Pope Says Disabled People Create Communities, Remind Us That No One Is Free of Limitations

Proposes 3 Values Lived by St. Lucy to Non-Confessional Association for Blind

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Pope Francis says that disabled people create communities and teach us to “welcome one another with one’s limitations, because we all have capacities, but we all have limitations!”

The Pope said this Saturday when he received in audience members of the National Council of the Italian Union of the Blind and Visually Handicapped, on the occasion of the feast of Saint Lucy.

In welcoming the non-confessional association, he said that their proposal to meet with him on St. Lucy’s feast did not go unnoticed, as it confirmed that the tradition of recognizing St. Lucy as patron of the blind “has a certain meaning.”

Lucy is a martyr from the early fourth century. Various legends are associated with devotion to her, including that the Emperor Diocletian put out her eyes as part of her torture. The legend, along with her name, which means light, has brought Lucy to be recognized as the patron of the visually impaired.

Pope Francis told the association members, “I would like to refer to some human values that the figure of Saint Lucy suggests to us. I stress: human values. Lucy lived them in an exemplary way thanks to her faith in Christ, but they are to be shared by all.”

He went on to speak first of her courage, saying all are in need of this value to face “the trials of life.” 

“In particular blind and visually handicapped persons are in need of it, so as not to be shut-in on themselves, not to assume a self-pitying attitude but, on the contrary, to open themselves to reality, to others, to society, to learn to know and to value the capacity that the Lord has placed in each one, truly in each one, with no one excluded! However, courage is needed for this, strength of mind,” he said.

The Pontiff also suggested that Lucy’s life proposes the value of community.

“You are an association, and this is a value! An association is not the sum of individuals; it is much more.”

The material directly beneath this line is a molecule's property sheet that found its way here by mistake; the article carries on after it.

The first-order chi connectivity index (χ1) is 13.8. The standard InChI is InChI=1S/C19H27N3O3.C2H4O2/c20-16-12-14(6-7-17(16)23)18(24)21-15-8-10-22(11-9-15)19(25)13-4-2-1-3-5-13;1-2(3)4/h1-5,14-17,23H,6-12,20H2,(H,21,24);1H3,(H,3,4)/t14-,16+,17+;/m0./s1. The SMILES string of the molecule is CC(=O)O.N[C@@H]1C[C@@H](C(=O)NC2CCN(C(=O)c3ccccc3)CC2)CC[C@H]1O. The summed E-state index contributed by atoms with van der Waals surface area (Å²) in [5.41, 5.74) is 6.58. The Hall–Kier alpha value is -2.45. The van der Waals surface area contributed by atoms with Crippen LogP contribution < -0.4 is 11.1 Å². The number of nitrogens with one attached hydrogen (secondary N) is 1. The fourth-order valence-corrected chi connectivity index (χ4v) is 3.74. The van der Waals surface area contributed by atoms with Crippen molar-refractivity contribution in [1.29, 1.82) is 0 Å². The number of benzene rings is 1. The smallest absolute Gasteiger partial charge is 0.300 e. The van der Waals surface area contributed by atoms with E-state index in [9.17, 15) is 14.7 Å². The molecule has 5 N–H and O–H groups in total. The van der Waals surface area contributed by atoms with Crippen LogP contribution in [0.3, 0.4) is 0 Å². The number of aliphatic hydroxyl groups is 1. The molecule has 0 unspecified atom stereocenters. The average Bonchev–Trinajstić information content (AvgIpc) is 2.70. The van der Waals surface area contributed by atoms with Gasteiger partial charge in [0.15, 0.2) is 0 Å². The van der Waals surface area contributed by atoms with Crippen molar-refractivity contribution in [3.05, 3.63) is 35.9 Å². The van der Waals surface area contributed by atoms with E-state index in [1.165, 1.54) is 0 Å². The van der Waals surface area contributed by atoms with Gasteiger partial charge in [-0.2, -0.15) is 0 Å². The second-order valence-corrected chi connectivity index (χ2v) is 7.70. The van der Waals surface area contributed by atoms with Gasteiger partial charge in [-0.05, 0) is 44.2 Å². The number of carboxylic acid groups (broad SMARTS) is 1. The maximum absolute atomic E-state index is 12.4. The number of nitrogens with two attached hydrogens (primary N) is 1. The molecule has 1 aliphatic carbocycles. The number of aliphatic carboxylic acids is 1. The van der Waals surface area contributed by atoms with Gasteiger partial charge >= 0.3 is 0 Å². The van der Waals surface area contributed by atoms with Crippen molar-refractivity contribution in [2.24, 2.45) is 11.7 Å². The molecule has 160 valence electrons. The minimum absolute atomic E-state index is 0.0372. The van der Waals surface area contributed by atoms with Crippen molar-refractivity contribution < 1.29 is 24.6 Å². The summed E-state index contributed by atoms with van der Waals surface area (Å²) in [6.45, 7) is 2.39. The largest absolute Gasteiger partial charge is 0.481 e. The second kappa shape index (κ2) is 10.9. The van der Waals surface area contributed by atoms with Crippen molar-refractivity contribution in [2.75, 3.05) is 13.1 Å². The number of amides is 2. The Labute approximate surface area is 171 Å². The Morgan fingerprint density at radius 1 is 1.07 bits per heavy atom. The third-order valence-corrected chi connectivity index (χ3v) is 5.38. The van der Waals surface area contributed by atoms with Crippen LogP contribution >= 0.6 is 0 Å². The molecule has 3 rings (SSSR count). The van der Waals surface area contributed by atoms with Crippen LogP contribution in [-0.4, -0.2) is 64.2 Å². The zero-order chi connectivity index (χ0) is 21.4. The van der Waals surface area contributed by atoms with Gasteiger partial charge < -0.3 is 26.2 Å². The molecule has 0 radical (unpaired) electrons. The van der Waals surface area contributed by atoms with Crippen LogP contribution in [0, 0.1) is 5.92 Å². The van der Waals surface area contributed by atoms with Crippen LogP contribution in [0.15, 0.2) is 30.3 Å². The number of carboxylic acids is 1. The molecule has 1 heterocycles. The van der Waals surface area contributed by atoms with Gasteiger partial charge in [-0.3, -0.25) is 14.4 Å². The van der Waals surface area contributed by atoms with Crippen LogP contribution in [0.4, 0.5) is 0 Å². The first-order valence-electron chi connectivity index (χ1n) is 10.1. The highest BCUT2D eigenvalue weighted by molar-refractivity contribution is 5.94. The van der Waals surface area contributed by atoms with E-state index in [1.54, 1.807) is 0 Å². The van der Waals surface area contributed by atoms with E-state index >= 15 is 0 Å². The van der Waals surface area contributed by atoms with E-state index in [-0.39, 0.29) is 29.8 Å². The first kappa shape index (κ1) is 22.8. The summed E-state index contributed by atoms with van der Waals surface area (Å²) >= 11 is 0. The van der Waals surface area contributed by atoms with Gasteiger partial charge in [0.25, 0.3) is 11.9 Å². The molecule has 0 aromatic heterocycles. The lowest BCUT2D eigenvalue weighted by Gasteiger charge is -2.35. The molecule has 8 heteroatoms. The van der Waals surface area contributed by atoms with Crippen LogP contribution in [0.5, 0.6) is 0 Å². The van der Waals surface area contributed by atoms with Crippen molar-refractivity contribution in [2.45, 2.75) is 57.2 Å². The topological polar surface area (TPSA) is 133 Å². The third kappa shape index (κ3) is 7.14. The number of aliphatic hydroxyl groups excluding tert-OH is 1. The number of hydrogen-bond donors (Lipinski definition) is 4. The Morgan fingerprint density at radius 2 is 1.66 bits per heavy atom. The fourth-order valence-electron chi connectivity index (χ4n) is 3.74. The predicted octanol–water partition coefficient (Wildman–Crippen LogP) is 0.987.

The Holy Father said there is a decline today in associating with others.

“To form a group, to be in solidarity, to encounter one another, to share experiences, to put resources in common … all this is part of the civil patrimony of a people,” he said. “[…] The presence of disabled persons causes all to make a community, in fact, to be a community.”

Secret of happiness

As a third value, Pope Francis said Lucy teaches that life “is made to be given.”

“She lived this in the extreme form of martyrdom, however, the value of the gift of self is universal: it is the secret of true happiness,” he said. “Man is not fully realized in having or in doing; he is fulfilled in loving, that is, in giving himself.”

Living these values taught by St. Lucy even today means swimming against the current, the Holy Father acknowledged. 

“Today’s societies, which focus a lot on ‘individualist’ rights, risk forgetting the dimension of the community and that of the free gift of self to others,” he concluded. “Therefore, there is still need to struggle, with the example and the intercession of Saint Lucy! I hope you will do so with courage and with the joy of doing so together.”

On ZENIT’s Web page:

Full translation: http://www.zenit.org/en/articles/pope-s-address-to-visually-handicapped-on-feast-of-st-lucy

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